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EDITORIAL: The student email switch was a fiasco

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“A significant amount of my day is taken up by students not knowing how to log into their Outlook email,” says Ariel Contreras, current Mercer library employee.

On Nov. 1 Mercer disconnected student and faculty Gmail accounts from their myMercer portals in order to convert to the new Microsoft Office Outlook programs. The big switch, as Contreras states, “wasn’t well advertised.”

The major switch in accounts and programs completely blindsided a majority of Mercer students and faculty. Contreras explains: “There was absolutely no communication in terms of the switch and students are still confused.”

Turns out, the college actually did send out an email, more than once, apparently, but students get tons of email from the college and it wasn’t like the words YOUR CURRENT EMAIL IS ABOUT TO BE TURNED OFF AND ALL YOUR GOOGLE DOCS ARE GOING TO VANISH INTO THIN AIR were written in the subject line, or even near the top.

The first section of the email is full of cheerful information about the MyMercer Portal, including phrases like “In an effort to improve your MCCC experience…” and “more user-friendly look and feel.”

The email bombshell doesn’t hit until the middle, but even then it’s described in a way that makes it sound more like a commercial for a topical ointment: “We have finished implementing Office365…This allows for better communication and consistent applications…”

Better communication would have been not burying the lead.

Eventually the letter comes around to a section that starts “If you still use your old email, this is what you need to know.” It’s here that we are informed that our Google accounts will still exist until the day after Christmas, but if we want to know more about how to get back into them, there’s another document we can go read.

Most of us had all our class documents saved into our Google Drive accounts, because that’s what our professors told us to do.

For those of us who didn’t read the notification carefully enough, or didn’t go read that other document they gave a link to, we woke up to find we couldn’t access documents we needed for class.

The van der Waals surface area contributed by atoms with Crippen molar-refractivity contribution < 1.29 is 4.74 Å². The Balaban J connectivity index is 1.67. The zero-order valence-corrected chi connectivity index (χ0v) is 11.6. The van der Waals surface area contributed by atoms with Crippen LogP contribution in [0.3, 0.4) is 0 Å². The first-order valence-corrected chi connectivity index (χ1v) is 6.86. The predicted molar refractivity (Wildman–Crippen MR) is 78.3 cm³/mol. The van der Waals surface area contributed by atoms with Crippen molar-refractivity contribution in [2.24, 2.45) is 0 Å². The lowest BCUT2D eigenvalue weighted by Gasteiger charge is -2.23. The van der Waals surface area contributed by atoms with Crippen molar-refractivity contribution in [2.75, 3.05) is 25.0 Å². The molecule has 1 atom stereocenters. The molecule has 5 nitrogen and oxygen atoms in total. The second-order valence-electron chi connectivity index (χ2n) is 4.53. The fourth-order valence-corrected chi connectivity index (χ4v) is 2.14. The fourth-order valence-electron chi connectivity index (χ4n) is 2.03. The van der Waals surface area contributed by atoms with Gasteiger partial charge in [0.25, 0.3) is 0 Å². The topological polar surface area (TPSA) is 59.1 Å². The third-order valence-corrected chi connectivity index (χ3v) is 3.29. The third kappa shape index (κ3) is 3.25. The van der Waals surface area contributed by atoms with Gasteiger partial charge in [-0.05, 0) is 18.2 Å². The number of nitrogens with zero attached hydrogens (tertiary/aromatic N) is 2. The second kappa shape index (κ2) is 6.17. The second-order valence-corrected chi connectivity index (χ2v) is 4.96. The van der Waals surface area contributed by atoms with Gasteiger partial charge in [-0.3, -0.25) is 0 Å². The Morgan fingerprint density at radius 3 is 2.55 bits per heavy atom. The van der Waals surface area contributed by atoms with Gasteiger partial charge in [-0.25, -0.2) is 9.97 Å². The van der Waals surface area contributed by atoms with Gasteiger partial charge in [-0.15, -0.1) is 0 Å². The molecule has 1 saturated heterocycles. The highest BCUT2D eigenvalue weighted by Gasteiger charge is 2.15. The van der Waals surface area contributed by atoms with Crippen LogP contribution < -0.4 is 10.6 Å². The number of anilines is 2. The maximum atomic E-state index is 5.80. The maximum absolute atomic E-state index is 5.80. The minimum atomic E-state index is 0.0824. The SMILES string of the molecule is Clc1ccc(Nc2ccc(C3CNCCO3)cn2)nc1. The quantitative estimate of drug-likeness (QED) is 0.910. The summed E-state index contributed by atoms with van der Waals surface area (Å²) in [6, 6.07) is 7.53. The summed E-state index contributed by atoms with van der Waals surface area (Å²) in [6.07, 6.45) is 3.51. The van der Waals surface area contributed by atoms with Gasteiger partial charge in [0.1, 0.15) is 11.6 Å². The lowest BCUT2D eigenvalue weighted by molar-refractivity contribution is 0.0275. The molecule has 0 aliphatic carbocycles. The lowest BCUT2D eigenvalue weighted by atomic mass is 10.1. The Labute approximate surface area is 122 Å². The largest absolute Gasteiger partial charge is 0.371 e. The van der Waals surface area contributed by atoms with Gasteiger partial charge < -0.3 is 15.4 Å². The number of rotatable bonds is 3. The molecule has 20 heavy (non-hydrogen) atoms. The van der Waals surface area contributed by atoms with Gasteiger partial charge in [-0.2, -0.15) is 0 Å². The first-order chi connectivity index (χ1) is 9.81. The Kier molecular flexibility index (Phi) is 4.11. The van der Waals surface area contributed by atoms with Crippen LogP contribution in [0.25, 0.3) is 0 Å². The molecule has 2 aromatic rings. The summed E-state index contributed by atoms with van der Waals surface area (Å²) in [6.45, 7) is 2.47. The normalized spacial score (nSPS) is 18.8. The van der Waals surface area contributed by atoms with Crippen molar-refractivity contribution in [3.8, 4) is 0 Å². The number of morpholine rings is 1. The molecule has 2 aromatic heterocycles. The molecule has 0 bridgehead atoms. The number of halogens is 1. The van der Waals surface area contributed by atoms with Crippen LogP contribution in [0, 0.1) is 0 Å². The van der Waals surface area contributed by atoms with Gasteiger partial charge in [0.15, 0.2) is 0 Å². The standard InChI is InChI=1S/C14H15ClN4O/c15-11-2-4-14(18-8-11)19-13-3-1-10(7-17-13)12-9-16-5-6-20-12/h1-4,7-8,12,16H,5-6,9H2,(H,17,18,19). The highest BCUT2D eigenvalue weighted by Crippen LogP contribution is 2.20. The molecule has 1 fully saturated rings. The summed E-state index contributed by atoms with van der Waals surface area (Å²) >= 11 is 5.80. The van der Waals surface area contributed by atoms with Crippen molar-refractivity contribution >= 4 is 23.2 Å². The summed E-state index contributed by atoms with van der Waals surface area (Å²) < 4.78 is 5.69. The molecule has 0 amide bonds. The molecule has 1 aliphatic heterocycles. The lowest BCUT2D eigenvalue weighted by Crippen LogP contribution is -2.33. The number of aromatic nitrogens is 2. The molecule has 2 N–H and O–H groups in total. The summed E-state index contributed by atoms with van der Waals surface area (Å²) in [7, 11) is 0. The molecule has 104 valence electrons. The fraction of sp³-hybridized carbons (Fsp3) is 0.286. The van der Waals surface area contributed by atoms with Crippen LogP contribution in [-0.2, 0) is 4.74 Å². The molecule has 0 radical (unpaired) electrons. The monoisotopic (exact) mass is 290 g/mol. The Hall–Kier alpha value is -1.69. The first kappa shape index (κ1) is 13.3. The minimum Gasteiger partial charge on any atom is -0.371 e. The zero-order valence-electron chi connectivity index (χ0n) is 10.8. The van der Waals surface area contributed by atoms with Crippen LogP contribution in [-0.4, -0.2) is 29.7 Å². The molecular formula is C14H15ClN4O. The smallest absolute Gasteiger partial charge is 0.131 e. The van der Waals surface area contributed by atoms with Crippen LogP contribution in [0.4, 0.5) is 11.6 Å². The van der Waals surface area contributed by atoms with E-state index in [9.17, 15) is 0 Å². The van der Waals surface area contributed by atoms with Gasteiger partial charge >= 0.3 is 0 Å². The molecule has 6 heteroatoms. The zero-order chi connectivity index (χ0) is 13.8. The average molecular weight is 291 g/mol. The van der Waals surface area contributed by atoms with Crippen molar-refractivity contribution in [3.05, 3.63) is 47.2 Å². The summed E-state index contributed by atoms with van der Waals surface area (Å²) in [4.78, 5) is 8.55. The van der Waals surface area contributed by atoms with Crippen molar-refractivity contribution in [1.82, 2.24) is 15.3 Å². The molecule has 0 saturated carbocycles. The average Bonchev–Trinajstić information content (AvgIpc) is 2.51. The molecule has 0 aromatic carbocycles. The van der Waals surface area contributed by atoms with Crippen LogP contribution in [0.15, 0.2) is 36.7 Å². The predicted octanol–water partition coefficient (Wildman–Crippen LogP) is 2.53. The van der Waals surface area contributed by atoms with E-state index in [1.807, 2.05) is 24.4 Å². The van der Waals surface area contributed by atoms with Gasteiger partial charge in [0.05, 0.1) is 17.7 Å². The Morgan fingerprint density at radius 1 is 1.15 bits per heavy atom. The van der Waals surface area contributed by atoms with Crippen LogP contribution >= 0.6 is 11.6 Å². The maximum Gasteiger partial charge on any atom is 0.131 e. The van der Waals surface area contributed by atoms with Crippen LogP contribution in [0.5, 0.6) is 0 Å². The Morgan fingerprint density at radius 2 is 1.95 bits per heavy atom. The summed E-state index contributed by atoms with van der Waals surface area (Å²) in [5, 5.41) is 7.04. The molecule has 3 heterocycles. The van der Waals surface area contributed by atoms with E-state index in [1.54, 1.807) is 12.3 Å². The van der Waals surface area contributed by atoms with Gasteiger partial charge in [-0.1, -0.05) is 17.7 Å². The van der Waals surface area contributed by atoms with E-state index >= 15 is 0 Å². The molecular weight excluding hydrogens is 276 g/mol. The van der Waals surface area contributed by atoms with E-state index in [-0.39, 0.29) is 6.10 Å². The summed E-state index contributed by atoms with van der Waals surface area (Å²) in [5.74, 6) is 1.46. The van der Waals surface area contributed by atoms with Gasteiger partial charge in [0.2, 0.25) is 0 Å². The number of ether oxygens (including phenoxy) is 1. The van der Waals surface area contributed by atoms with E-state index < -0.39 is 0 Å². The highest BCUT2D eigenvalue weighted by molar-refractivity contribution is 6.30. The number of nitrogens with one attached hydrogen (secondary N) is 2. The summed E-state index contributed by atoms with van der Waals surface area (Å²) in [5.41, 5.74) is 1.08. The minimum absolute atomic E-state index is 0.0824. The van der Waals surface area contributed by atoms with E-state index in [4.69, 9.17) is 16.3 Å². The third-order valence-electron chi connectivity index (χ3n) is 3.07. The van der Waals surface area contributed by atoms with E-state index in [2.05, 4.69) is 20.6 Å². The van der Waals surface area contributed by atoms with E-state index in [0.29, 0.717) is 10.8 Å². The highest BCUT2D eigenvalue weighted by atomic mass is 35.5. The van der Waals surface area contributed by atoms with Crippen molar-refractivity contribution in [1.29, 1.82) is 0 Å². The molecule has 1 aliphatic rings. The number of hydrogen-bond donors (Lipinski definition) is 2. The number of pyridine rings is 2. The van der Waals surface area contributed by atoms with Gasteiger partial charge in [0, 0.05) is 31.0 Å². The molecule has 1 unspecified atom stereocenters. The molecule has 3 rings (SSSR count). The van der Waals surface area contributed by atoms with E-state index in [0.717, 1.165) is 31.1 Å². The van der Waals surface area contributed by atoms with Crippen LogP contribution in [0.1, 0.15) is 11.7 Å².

“At least once every couple of days I have a student struggling with recovering their documents.” Contreras says.

Rosemary Gurak, current Mercer student expresses, “Outlook is a pain in the ass!” She continues, “It’s not intuitive the way Google is.”

Possibly the most frustrating thing about the switch is that they changed our email addresses by one letter. Instead of firstname.lastname@student.mccc.edu they just added an S to make the word “student” plural. Didn’t anyone think about the kind of confusion this would cause?

Here’s an example: you’re waiting to hear back from a college where you applied for transfer and you listed email as the best way to contact you. Well, now you need to contact them (and of course it isn’t just one school, it’s more like seven) and tell them that we have a new email address, and then try to explain over the phone that they need to add an S? 

Of course, in the end, we’ll all just learn to adapt, because that’s what we always do at Mercer. We adapt when the whiteboards are smeared with black marker. We adapt when there are buckets in the halls collecting the rain water dripping through the ceiling. We just adapt.

But the reality is, this shift was abrupt, it distracted from our learning, and sending out a poorly crafted email didn’t help.

Mercer prides itself on being a technologically accessible college. There are phone apps to access schedules, grades, and updates. There is a home-base website where course catalogs are accessed. Classes have Blackboard portals with course content. This “simple” email switch was touted as the “latest and greatest,” promising better communication between faculty, staff, and students. Instead it has just left everyone feeling disconnected.

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